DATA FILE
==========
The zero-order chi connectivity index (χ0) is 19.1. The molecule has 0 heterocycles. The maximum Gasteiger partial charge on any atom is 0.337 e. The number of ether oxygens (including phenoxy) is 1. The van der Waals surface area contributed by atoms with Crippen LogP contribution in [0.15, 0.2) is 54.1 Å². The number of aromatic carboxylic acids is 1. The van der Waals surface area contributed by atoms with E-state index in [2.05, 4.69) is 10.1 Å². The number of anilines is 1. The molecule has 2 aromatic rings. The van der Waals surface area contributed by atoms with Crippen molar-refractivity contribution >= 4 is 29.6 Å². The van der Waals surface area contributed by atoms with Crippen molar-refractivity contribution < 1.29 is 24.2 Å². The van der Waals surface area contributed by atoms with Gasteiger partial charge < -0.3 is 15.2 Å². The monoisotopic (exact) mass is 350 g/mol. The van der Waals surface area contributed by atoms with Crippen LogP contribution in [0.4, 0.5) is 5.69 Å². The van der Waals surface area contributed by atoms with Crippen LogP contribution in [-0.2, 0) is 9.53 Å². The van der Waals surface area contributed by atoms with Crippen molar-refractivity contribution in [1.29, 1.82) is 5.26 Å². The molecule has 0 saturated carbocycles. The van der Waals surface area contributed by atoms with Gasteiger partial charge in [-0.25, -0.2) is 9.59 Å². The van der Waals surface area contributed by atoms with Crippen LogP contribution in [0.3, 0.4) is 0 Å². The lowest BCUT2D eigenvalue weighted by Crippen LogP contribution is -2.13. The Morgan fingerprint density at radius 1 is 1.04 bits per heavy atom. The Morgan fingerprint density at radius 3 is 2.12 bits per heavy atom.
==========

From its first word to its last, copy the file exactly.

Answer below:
The zero-order chi connectivity index (χ0) is 19.1. The molecule has 0 heterocycles. The maximum Gasteiger partial charge on any atom is 0.337 e. The number of ether oxygens (including phenoxy) is 1. The van der Waals surface area contributed by atoms with Crippen LogP contribution in [0.15, 0.2) is 54.1 Å². The number of aromatic carboxylic acids is 1. The van der Waals surface area contributed by atoms with E-state index in [2.05, 4.69) is 10.1 Å². The number of anilines is 1. The molecule has 2 aromatic rings. The van der Waals surface area contributed by atoms with Crippen molar-refractivity contribution >= 4 is 29.6 Å². The van der Waals surface area contributed by atoms with Crippen molar-refractivity contribution < 1.29 is 24.2 Å². The van der Waals surface area contributed by atoms with Gasteiger partial charge < -0.3 is 15.2 Å². The monoisotopic (exact) mass is 350 g/mol. The van der Waals surface area contributed by atoms with Crippen LogP contribution in [0.4, 0.5) is 5.69 Å². The van der Waals surface area contributed by atoms with Crippen LogP contribution in [-0.2, 0) is 9.53 Å². The van der Waals surface area contributed by atoms with Crippen molar-refractivity contribution in [1.29, 1.82) is 5.26 Å². The molecule has 0 saturated carbocycles. The van der Waals surface area contributed by atoms with Gasteiger partial charge in [-0.25, -0.2) is 9.59 Å². The van der Waals surface area contributed by atoms with Crippen LogP contribution in [0.3, 0.4) is 0 Å². The lowest BCUT2D eigenvalue weighted by Crippen LogP contribution is -2.13. The Morgan fingerprint density at radius 1 is 1.04 bits per heavy atom. The Morgan fingerprint density at radius 3 is 2.12 bits per heavy atom.